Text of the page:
But it is. M.C. Escher, who made some pretty awesome pieces of art, once said "Although I am absolutely without training or knowledge, I often seem to have more in common with mathematicians than my fellow artists" (according to the writeup by the gazelle). Stephen Baxter, an awesome science fiction writer, wrote in "Manifold: time":

In a way Michael's soul is the essence of the mathematician's.

I know what he is feeling. I remember how strange it was when I realized that if I became a mathematician I could spend my life in pursuit of a kind of mystical experience few of my fellow humans could ever share.

Mystical? Certainly. Data can serve only as a guide in the deepest intellectual endeavors. We are led more by a sense of aesthetics, as we manufacture our beautiful mathematical structures. We believe that the most elegant and simple structures are probably the ones that hold the greatest truth. That is why we seek unified theories - ideas that underpin and unite other notions - in mathematics as well as physics.

We're artists, we mathematicians, we physicists.

Reproduced without permission, but I hope he'll forgive me.

I was somewhat shocked when I realised, attending university, that there were trends and fashions even within such fields of study as mathematics and computer science. I thought the pure sciences would be above such things. But, people exercise their intellects, imaginations and intelligence - because it's fun! It feels good. You can't seperate a field of study from the individuals studying it - if there were no-one studying it, it wouldn't be a field of study. It was actually my passion for the sciences that led me to accept its sometimes fickle fashionable nature.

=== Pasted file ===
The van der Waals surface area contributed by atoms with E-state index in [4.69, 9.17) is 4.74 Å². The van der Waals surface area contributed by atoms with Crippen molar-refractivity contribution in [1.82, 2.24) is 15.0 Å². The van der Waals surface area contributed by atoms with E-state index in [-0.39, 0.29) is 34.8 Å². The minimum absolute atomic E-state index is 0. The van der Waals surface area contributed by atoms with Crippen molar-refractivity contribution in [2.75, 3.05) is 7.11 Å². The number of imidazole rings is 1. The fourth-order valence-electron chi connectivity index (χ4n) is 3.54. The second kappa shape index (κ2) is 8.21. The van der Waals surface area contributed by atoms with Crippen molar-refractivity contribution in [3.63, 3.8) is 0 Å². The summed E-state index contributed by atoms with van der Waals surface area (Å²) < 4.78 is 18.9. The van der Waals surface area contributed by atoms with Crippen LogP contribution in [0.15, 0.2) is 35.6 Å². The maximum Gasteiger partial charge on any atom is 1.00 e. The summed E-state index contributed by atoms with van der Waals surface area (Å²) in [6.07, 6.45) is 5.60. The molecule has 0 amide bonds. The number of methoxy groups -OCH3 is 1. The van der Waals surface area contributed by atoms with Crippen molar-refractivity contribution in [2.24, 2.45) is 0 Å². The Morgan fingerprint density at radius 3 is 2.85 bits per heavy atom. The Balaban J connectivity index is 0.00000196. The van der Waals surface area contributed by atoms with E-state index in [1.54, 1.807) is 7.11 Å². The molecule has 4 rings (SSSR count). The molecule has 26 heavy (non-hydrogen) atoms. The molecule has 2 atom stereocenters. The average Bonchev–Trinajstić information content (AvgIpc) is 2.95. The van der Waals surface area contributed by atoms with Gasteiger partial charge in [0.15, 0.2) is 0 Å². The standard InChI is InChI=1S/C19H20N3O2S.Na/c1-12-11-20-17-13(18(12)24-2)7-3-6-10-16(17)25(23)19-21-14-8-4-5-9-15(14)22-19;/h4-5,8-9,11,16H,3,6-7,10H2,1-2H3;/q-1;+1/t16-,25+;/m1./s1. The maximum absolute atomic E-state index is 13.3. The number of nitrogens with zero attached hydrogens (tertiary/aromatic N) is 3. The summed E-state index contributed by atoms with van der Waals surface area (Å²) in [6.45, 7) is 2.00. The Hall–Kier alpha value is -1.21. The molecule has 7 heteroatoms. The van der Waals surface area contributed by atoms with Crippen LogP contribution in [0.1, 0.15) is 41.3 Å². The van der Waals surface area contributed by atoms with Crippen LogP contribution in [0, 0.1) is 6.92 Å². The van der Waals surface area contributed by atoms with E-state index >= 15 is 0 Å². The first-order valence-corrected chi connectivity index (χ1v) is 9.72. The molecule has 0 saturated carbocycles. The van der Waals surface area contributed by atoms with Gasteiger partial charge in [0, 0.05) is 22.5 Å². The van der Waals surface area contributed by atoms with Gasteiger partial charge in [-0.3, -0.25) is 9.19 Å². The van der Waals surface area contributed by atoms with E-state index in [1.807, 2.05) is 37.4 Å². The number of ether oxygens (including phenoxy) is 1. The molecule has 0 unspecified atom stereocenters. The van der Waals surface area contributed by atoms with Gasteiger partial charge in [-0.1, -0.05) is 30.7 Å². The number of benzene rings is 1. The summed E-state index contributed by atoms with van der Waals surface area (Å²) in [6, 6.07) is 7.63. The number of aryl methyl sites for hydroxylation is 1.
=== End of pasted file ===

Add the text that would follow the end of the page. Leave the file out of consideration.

When I was just a young boy, my parents bought me a shiny metal calculator. It was a wonderful shiny metal calculator, as sturdy as it was attractive. It cost them a lot of money to buy, but that wasn't a big deal because money was of no concern.

One day I was at school in a math class as the teacher was handing back our tests. The boy who sat next to me, Timmy, got his back first. Timmy was a poor boy. A TV show like Silver Spoons was as distant a notion to him as a TV set. He didn't have much in life, save for his will to survive and an old battered plastic calculator. His calculator was cracked, scarred, scratched, and held together by several different brands of tape and a rubber band. It looked like it had been dragged out of a brutal calculator ethnic cleansing. Somehow, through all of that, Timmy was smiling.

"Your calculator is broken, Timmy," I said to him in a reassuring manner before asking, "Why are you smiling?"

Timmy grinned from ear to ear and said, "I got 100% on the test!"

I was shocked that a boy with a calculator as battered and thoroughly repulsive as his would be able to get 100% on a math test.

Just then the teacher handed back my test. I looked at it and was instantly horrified. "90%" was written in bright, bold red letters across the top. The red was so alive it might as well have been drained from my own body.

I raised my hand and asked, "My calculator is shiny and metal, why did I only get 90%?"

Everyone got a good giggle out of my question. The teacher responded, "Silly, a calculator is just a calculator."